Test does not factor in genetic risk
Dr. Sundström noted that the test is designed for the research community, and potentially healthcare workers, for now.
Cardiologist Dr. Cheng-Han Chen, who was also not involved in the study, noted, “We do not have a way to evaluate for ‘imminent risk’ as this study is attempting. Such a test could help us identify the patients at greatest need for further discriminatory testing.”
“We plan to allow people to compare their own risk to an average person of the same age and sex, and make the web interface more available to the public,” said Dr. Sundström.
Dr. Morgan noted that the study constitutes very preliminary data.
“Although age is a predictive variable,” explained Dr. Morgan, “at what age should screening begin as well as how often screening should be repeated are yet to be determined. This is also true of male sex, waist circumference, etc. as predictive features of the nomogram.”
The test currently also includes the ability to enter MIMI/UKBB values. These are abbreviations for “Markers of Imminent Myocardial Infarction” and the “UK Biobank,” respectively. They are included to help the tool take into account the medical populations to which individuals belong based on existing anonymized data.
“The MIMI,” said Dr. Morgan, “is a cohort of ‘cardiovascular disease-free individuals in six European general population-based cohorts who developed a myocardial infarction within the first six months after the baseline examination.’ The UKB is a large biomedical database that can be curated and accessed by researchers.”
Dr. Morgan also noted with interest that the tool does not include Lp(a) —Lipoprotein (a) — values, a genetic risk factor for heart disease. “Clinical trials are underway now in the hopes of developing therapies to directly address elevated levels of Lp(a),” she reported.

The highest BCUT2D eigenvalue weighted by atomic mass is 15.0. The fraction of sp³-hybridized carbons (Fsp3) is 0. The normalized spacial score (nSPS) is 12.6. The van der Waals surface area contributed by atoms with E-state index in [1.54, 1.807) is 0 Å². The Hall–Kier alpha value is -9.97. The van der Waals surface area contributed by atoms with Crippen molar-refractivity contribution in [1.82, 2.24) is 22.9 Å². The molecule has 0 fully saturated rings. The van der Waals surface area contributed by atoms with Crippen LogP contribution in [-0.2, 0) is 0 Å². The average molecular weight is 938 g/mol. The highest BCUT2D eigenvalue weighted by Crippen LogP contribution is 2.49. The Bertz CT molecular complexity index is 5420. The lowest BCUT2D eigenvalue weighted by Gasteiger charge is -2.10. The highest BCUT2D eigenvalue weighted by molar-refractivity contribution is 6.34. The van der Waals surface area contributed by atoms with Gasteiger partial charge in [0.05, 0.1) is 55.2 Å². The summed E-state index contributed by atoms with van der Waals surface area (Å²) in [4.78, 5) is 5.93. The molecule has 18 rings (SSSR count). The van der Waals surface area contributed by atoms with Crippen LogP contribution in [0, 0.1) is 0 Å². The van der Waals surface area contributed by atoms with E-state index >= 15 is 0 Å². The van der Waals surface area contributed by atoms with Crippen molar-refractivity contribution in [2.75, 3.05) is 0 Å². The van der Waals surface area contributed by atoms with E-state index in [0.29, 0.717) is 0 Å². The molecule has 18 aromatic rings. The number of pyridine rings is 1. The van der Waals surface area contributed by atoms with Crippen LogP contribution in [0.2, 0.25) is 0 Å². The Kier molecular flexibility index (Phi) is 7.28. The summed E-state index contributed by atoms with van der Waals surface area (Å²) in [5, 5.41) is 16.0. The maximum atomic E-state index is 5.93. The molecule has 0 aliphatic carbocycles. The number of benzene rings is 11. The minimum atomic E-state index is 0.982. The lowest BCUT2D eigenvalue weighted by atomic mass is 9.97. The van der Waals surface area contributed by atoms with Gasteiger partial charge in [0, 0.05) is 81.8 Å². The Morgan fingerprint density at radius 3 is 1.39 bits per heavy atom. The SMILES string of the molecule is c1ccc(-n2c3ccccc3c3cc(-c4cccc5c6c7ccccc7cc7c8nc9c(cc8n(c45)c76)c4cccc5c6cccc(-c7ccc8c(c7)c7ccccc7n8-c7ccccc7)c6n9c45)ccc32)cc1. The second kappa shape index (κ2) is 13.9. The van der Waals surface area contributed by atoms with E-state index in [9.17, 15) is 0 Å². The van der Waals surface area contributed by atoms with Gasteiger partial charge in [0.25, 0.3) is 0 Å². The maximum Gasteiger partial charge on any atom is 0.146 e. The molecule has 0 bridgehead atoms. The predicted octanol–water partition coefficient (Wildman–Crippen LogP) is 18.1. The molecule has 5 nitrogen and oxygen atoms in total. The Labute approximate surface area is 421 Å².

How to reduce heart attack risk
Dr. Chen described how often a person might get checked using the new tool if it is adopted. He noted that for otherwise healthy individuals, his practice currently checks cholesterol every four to six years.
“However, he said, “people at increased risk for cardiovascular disease should have their levels checked more often, at least once a year. This proposed testing model, if eventually incorporated into clinical practice, may require blood draws every six months.”
Dr. Sundström told Uppsala University News that the period leading up to a heart attack is crucial. He gave some examples, such as the risk of a heart attack doubling during the month after a divorce, how the risk of a fatal cardiac heart event increases five-fold during the week after a cancer diagnosis.
If there are indications that a heart attack is imminent, said Dr. Morgan, an “intervention” type of prevention would be warranted. In dire cases, said Dr. Morgan, “PCA (percutaneous coronary angioplasty) would be the gold standard.”
Where there is a less imminent threat, or a “warning, then aggressive measures such as diet, weight loss, medications, chronic disease management and control could possibly be undertaken,” Dr. Morgan said.
– Robby Berman